Workshop on the prevention of accidents of gas transmission pipelines the hague 8 9 march 2006
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Workshop on the prevention of accidents of gas transmission pipelines The Hague, 8-9 March 2006. Sergiusz Ludwiczak. Setting the scene. A UNECE process to draw up safety guidelines/good practices for pipelines Background Framework, mandate and actors The process so far

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Workshop on the prevention of accidents of gas transmission pipelines The Hague, 8-9 March 2006

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Workshop on the prevention of accidents of gas transmission pipelines the hague 8 9 march 2006

Workshop on theprevention of accidents of gas transmission pipelinesThe Hague, 8-9 March 2006

Sergiusz Ludwiczak


Setting the scene

Setting the scene

A UNECE process to draw upsafety guidelines/good practices for pipelines

  • Background

  • Framework, mandate and actors

  • The process so far

  • Future and final outcome


Background why safety of pipelines

Background – why safety of pipelines?

  • Pipelines are increasingly important as a means of transport of large volumes of hazardous substances over long distances in the UNECE region

  • Crude oil, its derivatives and natural gas are dominant among the substances transported by region’s pipelines


Workshop on the prevention of accidents of gas transmission pipelines the hague 8 9 march 2006

The region’s newest 1,600 km oil pipeline was opened in May 2005

Construction of the 1,200 km North European gas pipeline began in December 2005


Background why safety of pipelines1

Background – why safety of pipelines?

  • In view of many UNECE countries, the safety of pipeline operation needs improvement

  • Pipelines, like fixed installations handling hazardous substances, may be a seriousthreat to our health and our environment


Background why safety of pipelines2

Background – why safety of pipelines?

Pipeline accidents often cause significant effects

  • Those involving gas often result in loss of human lives

  • Those involving petroleum products can have a devastating effect on the environment


Background why safety of pipelines3

Background – why safety of pipelines?

However

Accidents can and should be prevented and their effects avoided


Background why safety of pipelines4

Background – why safety of pipelines?

  • Pipelines, if well constructed, carefully monitored and properly attended, can bea safe, environmentally sound and economic means of transport

  • Therefore, there is a need to raise national awareness and share experience and goodpractice among the authorities, operators and the public


Background why in the transboundary context

Background – why in the transboundary context?

  • Most pipelines cross at least one border and some cross several of them

  • Regulations and requirements concerning the safety of pipeline operation differ from country to country

  • Therefore, there is room for cooperation within the UNECE region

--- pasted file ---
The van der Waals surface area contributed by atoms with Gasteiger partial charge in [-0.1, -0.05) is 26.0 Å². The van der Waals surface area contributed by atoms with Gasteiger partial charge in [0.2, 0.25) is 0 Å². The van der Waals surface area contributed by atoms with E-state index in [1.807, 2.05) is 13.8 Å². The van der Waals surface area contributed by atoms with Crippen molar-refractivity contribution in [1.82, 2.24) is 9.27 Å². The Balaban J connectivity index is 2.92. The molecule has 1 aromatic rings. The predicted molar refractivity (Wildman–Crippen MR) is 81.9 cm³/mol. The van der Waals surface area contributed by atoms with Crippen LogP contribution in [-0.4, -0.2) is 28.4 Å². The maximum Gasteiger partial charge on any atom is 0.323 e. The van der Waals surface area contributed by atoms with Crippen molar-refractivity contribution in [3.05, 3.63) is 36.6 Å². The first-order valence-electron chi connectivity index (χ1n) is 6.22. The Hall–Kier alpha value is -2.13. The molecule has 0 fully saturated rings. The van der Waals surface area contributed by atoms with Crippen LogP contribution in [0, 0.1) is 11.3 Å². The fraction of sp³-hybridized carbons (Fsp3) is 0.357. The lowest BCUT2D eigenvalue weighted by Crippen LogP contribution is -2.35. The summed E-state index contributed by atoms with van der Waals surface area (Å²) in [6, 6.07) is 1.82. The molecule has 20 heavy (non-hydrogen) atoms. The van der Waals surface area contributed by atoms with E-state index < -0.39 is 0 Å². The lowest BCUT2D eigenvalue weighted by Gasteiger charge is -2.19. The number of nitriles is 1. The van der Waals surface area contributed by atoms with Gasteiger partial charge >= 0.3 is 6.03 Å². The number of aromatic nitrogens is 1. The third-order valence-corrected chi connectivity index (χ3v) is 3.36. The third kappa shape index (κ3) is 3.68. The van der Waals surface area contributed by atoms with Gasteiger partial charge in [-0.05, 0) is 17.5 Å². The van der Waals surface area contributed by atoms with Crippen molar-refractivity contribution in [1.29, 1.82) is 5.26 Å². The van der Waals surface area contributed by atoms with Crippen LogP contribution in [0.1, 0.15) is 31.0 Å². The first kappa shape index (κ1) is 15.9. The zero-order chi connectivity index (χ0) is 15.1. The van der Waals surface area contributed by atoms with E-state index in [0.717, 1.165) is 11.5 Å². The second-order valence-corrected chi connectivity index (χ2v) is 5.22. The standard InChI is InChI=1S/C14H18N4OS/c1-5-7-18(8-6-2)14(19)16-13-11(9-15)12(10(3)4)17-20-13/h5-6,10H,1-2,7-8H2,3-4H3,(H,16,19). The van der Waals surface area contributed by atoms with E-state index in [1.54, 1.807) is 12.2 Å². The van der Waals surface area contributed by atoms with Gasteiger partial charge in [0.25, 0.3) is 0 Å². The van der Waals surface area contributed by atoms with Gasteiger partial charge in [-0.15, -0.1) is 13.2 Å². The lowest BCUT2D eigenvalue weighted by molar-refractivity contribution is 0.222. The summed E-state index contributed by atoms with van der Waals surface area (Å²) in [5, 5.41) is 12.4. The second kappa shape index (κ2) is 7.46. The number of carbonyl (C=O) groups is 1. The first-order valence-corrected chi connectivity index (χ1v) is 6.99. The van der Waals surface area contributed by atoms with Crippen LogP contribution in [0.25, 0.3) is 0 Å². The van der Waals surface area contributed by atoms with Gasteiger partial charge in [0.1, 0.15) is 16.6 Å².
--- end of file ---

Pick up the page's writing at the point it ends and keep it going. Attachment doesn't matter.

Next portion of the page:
Framework mandate and actors

Framework, mandate and actors

  • Against this background, UNECE countries decided to draw up safety guidelines/good practices for pipelines

  • The UNECE provides a unique platform:

    • Geographical scope (experience)

    • Existing framework of MEAs, and

    • Solid regional reputation


Unece

UNECE


Framework mandate and actors1

Framework, mandate and actors

Mandate received from:

  • Conference of the Parties to the Convention on the Transboundary Effects of Industrial Accidents

  • Meeting of the Parties to the Convention on the Protection and Use of Transboundary Watercourses and International Lakes


Framework mandate and actors2

Framework, mandate and actors

  • The task to draw up the guidelines was given to the joint expert group on water and industrial accidents (JEG)

  • A special steering group (SG) was established to help the JEG to carry out the expert work

  • Two expert workshops were included in the process to ensure the input from all stakeholders: authorities, operators and the public


The process so far

The process so far

  • JEG – 4th meeting – Kaliningrad, October 2003 (Initial discussion on Russian experience)

  • JEG – 5th meeting – Budapest, October 2004 (Action plan agreed and endorsed by governing bodies)

  • SG – 1st meeting – Berlin, March 2005(Preparation of first “DRAFT” and the first workshop)


The process so far1

The process so far

  • Workshop on the prevention of water pollution due to pipeline accidents – Berlin, June 2005

  • SG – 2nd meeting – Berlin, June 2005(Second “DRAFT” including workshop comments)

  • SG – 3rd meeting – Geneva, September 2005(Third “DRAFT” + additional text – available to you)

  • Workshop on the prevention of accidents of gas transmission pipelines – The Hague, March 2006


Future and final outcome

Future and final outcome

  • SG – 4th meeting – The Hague, March 2006(Final “DRAFT” including workshop comments)

  • JEG – 7th meeting – Geneva, April 2006(Acceptance of the final “DRAFT”)

  • Bureau – 9th meeting,?, May 2006(Endorsement of the final “DRAFT”)

  • Adoption by the governing bodies – 2nd half of 2006


Final outcome

Final outcome

Safety guidelines/good practices for pipelines

A non-legally binding document, which we hope will be widely applied by authorities, pipeline operators and the public in all UNECE member countries and which will contribute to the limitation of the number of pipeline accidents and the severity of their consequences for human health and our environment


Workshop on the prevention of accidents of gas transmission pipelines the hague 8 9 march 2006

Thank you


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